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Archaeology matters. Yet in the field of archaeology, studies are often contradictory. For every study making one assertion, you can find one claiming the opposite. The differences often result from technical issues, different definitions, and varying emphases. Thus, archaeology is also messy. Fortunately, this new work does not try to make everything neat and tidy. The editors specifically state in their introduction, “It has not been the editors’ goal to harmonize opinions or reduce disagreements. We present them as they exist and let the reader make decisions” (p. 6). One early example of this may be the recognition of first-century CE synagogues. Mark Chancey maintains that archaeologists have only identified them at five locations (p. 121). Yet nine pages later, Lee Levine states, “Solid archaeological evidence for the first-century synagogue is attested at eight sites in Judea” (p. 130).

Readers merely looking for solutions to all the debates, then, will not find them here. But what they will find is arguably far greater: better questions, solid bibliographies, and an exemplary display of specialists attempting to make sense of all the material data.

This collection of learned essays takes us, as the subtitle promises, directly into the heart of Galilee. In the least, this is exciting because “the amount of information uncovered and the dedicated fieldwork that has occurred in Galilee on Hellenistic and Roman sites over the last thirty years are nothing short of a revolution” (p. 358). Their stated audience for both volumes is threefold: interested laypeople, college and seminary students, and scholars who study other topics (p. xviii). The overarching theme of Volume 1 is the cultural world of Galilee. This culture becomes archaeologically excavated in Volume 2 (forthcoming).

All eighteen chapters focus on “both the evidence and the debates about the evidence that are shaping what people say about Galilee between 100 BCE and 200 CE” (p. xviii). Relying on a storm of recent findings, mostly from primary sources, the authors do an excellent job drawing the reader into this ancient world. They ask and answer questions such as, “What was it like to live in one of the villages? When you walked around, what would you see? How would your family have made a living?” (p. 177).

Some of the chapters in the book feature bold claims: “I will demonstrate that all of the data consistently undermine the conventional wisdom” that most non-elites were a homogenous mass of peasants (p. 313). The author, in this instance, goes on to persuasively argue that “the data give no indication that Galilean villagers were ‘peasants,’ innately averse to market exchange” (p. 339). One indication “of their lavish lifestyle is the evidence of a high proportion of meat in their diet” (p. 337). What evidence suggests this? The author details how the majority of sheep bones examined were younger than 16 months of age. This identifiable pattern of mortality is extremely unusual, she argues, and “it appears that the Hellenistic residents had either imported or raised large numbers of young sheep primarily for food” (p. 337).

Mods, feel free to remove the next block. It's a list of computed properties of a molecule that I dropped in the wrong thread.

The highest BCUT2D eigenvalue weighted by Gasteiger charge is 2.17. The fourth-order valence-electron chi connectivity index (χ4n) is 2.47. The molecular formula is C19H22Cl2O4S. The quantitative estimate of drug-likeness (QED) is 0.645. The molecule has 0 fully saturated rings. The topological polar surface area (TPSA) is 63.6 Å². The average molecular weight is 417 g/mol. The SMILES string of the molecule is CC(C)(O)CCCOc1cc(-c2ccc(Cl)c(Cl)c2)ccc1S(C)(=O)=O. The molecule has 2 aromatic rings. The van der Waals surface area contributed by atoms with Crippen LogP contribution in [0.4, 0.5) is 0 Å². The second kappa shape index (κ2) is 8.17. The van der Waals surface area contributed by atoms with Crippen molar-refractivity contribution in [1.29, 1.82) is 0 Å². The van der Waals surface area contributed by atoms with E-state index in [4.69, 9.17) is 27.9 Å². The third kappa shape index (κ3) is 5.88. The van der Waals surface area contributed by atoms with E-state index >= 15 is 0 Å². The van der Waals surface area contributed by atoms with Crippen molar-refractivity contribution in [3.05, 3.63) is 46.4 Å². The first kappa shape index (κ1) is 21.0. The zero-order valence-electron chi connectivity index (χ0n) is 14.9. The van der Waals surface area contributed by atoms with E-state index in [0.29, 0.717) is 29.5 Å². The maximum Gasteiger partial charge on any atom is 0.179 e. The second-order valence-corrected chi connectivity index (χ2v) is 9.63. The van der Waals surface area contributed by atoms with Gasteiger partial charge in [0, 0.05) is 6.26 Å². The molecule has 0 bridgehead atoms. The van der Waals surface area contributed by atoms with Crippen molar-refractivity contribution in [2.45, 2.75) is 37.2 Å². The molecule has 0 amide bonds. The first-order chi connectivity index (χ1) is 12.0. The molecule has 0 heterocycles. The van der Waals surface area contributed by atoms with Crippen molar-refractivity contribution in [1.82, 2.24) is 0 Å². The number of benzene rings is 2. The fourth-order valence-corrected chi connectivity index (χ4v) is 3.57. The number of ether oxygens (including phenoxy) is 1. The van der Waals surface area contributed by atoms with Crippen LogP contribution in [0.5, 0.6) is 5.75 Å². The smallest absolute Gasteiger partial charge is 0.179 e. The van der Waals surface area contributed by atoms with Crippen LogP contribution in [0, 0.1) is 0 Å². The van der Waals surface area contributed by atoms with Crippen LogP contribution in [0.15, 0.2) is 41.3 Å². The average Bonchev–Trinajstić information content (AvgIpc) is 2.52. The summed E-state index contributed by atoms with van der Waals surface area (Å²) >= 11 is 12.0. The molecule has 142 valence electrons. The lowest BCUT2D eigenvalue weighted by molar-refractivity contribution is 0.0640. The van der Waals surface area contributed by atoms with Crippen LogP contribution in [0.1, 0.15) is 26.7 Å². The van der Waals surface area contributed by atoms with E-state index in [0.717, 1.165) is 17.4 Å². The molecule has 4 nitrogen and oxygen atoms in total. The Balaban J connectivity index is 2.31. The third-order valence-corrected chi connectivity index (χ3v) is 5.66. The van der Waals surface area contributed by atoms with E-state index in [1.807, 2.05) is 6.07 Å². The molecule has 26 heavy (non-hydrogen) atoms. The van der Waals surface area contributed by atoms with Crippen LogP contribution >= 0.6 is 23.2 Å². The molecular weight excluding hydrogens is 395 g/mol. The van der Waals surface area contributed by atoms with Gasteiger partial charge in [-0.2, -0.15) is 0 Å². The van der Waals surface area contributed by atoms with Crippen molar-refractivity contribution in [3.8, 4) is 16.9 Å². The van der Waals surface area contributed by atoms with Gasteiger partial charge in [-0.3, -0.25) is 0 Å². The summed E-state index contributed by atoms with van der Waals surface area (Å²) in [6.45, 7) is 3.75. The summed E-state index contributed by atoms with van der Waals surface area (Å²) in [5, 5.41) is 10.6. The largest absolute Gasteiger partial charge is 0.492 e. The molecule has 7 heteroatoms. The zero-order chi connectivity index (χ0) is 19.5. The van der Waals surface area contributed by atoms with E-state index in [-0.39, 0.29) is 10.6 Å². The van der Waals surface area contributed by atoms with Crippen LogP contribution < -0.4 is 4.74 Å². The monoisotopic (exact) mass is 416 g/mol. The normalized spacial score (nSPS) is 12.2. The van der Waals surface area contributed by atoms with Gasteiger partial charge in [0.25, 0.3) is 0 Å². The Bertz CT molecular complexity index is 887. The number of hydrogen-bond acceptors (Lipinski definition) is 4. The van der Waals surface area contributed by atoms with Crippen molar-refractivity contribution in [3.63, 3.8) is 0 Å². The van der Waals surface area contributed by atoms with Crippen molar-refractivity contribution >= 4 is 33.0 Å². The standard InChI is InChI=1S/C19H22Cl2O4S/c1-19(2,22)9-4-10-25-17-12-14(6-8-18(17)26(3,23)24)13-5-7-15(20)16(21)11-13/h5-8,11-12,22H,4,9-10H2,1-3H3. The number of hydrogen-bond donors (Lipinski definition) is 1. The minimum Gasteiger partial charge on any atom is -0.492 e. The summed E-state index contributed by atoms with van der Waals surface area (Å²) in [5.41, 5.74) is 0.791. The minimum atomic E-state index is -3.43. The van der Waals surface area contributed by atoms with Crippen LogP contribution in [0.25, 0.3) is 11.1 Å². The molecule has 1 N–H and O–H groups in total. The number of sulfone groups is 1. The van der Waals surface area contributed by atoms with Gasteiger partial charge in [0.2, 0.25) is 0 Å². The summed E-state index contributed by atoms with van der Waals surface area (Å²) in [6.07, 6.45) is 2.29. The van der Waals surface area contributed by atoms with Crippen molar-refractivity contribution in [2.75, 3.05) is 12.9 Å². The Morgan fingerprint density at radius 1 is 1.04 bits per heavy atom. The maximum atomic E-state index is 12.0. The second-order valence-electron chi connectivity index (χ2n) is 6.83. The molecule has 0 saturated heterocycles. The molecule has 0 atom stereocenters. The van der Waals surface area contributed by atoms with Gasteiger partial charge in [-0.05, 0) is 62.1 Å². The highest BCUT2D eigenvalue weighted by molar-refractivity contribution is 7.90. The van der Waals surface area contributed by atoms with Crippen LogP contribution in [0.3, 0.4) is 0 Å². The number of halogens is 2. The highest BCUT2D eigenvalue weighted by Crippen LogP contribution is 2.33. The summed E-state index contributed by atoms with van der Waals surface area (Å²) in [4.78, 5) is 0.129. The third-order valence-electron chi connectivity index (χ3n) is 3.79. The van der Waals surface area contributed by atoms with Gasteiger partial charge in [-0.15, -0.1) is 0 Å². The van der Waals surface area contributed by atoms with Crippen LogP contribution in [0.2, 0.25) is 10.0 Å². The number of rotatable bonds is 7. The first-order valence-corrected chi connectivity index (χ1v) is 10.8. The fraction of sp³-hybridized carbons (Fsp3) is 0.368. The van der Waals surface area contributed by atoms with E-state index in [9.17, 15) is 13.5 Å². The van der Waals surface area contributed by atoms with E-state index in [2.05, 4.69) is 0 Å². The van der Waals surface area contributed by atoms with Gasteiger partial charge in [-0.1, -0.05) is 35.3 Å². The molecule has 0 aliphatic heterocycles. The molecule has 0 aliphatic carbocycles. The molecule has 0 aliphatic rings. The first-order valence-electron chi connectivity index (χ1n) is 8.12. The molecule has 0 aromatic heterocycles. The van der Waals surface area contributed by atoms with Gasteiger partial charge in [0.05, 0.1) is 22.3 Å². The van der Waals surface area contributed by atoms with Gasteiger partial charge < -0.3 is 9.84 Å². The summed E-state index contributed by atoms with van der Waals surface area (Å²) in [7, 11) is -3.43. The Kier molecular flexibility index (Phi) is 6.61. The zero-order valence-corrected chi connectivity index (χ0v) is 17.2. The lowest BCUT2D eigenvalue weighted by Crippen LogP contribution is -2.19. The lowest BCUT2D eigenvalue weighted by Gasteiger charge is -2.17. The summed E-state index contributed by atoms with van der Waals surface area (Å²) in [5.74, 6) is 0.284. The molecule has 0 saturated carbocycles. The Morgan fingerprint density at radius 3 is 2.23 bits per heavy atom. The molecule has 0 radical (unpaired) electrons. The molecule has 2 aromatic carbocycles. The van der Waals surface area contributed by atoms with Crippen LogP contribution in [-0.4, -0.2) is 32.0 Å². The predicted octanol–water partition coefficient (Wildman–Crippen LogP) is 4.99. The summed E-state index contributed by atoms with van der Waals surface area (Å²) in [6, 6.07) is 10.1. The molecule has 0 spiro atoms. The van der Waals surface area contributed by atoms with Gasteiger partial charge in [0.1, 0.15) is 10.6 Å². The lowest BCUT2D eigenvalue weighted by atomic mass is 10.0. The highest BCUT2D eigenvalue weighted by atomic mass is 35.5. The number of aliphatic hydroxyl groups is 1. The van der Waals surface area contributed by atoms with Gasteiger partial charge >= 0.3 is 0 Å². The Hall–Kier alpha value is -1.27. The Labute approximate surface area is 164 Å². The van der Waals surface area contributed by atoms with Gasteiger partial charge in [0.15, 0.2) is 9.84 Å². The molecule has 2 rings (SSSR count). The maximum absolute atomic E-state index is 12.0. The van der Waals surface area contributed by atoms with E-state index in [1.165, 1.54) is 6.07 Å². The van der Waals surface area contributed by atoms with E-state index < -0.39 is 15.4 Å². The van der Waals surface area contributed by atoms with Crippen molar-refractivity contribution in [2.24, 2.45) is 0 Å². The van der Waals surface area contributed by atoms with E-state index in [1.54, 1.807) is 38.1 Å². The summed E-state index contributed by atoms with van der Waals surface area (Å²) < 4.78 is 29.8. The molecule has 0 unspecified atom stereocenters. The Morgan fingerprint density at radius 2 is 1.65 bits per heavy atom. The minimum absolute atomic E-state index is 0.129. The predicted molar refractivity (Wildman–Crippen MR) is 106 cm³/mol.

Not all of the conclusions are as candid as this one. To be sure, some of the studies in this book are less compelling than others. One of the shortest chapters in the book, for instance, addresses education and literacy in Jewish Galilee (ch. 12). One underlying problem is the author’s unstated methodology. He starts with a set of conditions that must be met in order for general literacy to be a viable option. One prime example is a system of schools. Unless the author finds evidence of primary schools then he assumes that education and literacy were relatively non-existent, making illiteracy pervasive. While that might be generally true throughout history, as other works he mentions—like William V. Harris (Ancient Literacy [Cambridge, MA: Harvard University Press, 1989]) and Catherine Hezser (Jewish Literacy in Roman Palestine, TSAJ 81 [Tübingen: Mohr Siebeck, 2001])—have also highlighted, a system of primary schools does not necessarily produce mass literacy, just as the lack of it does not necessarily produce mass illiteracy. Indeed, there are historically documented examples of mass literacy in areas without primary school systems. See, among others, Egil Johansson’s examination on the spread of literacy in Sweden between the 17th and 19th centuries (“Literacy Campaigns in Sweden,” Interchange 19 [1988]: 135–62, esp. 141). Granted, this alone does not disprove the author’s overall conclusion. Nevertheless, there remain several underlying problems—such as methodology—that need addressing before anyone can frame an adequate picture of ancient education and literacy.

Moreover, though all the authors are certainly established scholars, it was still a little disconcerting to see some of them neglect almost every other voice except their own. In chapter 7, for example, only one reference in the bibliography did not include the author himself; likewise, in chapter 9, only one reference in the bibliography was by someone other than the author herself.

As the authors and editors of this work are fully aware, archaeology is an interpretive discipline, and no one has pure eyes. Thus, all the contributions in this book are good and useful not because they equally compel, but because they all inspire. Readers will learn where archaeology can go wrong. They will be enthused by some of the recent accomplishments. And they will learn that we still have a long way to go before the intransigent complexity of defining a culture we are far removed from will yield its secrets.

Brian J. Wright
Ridley College
Parkville, Victoria, Australia

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